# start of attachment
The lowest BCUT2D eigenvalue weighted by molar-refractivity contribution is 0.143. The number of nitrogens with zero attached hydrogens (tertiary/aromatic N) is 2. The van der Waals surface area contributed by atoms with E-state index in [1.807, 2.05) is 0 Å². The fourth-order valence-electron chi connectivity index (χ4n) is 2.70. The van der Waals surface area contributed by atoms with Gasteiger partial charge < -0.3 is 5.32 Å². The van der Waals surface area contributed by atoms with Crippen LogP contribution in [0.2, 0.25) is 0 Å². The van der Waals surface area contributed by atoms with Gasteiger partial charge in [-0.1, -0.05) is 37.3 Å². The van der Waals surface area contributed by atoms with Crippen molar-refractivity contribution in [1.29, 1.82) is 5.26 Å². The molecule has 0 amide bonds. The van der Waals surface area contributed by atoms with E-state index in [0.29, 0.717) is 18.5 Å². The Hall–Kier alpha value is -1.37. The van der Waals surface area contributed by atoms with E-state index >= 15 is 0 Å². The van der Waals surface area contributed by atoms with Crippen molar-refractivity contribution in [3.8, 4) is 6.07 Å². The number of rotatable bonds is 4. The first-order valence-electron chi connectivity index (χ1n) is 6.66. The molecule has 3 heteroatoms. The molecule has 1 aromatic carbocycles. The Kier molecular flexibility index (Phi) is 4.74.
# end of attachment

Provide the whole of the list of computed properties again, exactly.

The lowest BCUT2D eigenvalue weighted by molar-refractivity contribution is 0.143. The number of nitrogens with zero attached hydrogens (tertiary/aromatic N) is 2. The van der Waals surface area contributed by atoms with E-state index in [1.807, 2.05) is 0 Å². The fourth-order valence-electron chi connectivity index (χ4n) is 2.70. The van der Waals surface area contributed by atoms with Gasteiger partial charge < -0.3 is 5.32 Å². The van der Waals surface area contributed by atoms with Crippen LogP contribution in [0.2, 0.25) is 0 Å². The van der Waals surface area contributed by atoms with Gasteiger partial charge in [-0.1, -0.05) is 37.3 Å². The van der Waals surface area contributed by atoms with Crippen molar-refractivity contribution in [1.29, 1.82) is 5.26 Å². The molecule has 0 amide bonds. The van der Waals surface area contributed by atoms with E-state index in [0.29, 0.717) is 18.5 Å². The Hall–Kier alpha value is -1.37. The van der Waals surface area contributed by atoms with E-state index >= 15 is 0 Å². The van der Waals surface area contributed by atoms with Crippen molar-refractivity contribution in [3.8, 4) is 6.07 Å². The number of rotatable bonds is 4. The first-order valence-electron chi connectivity index (χ1n) is 6.66. The molecule has 3 heteroatoms. The molecule has 1 aromatic carbocycles. The Kier molecular flexibility index (Phi) is 4.74.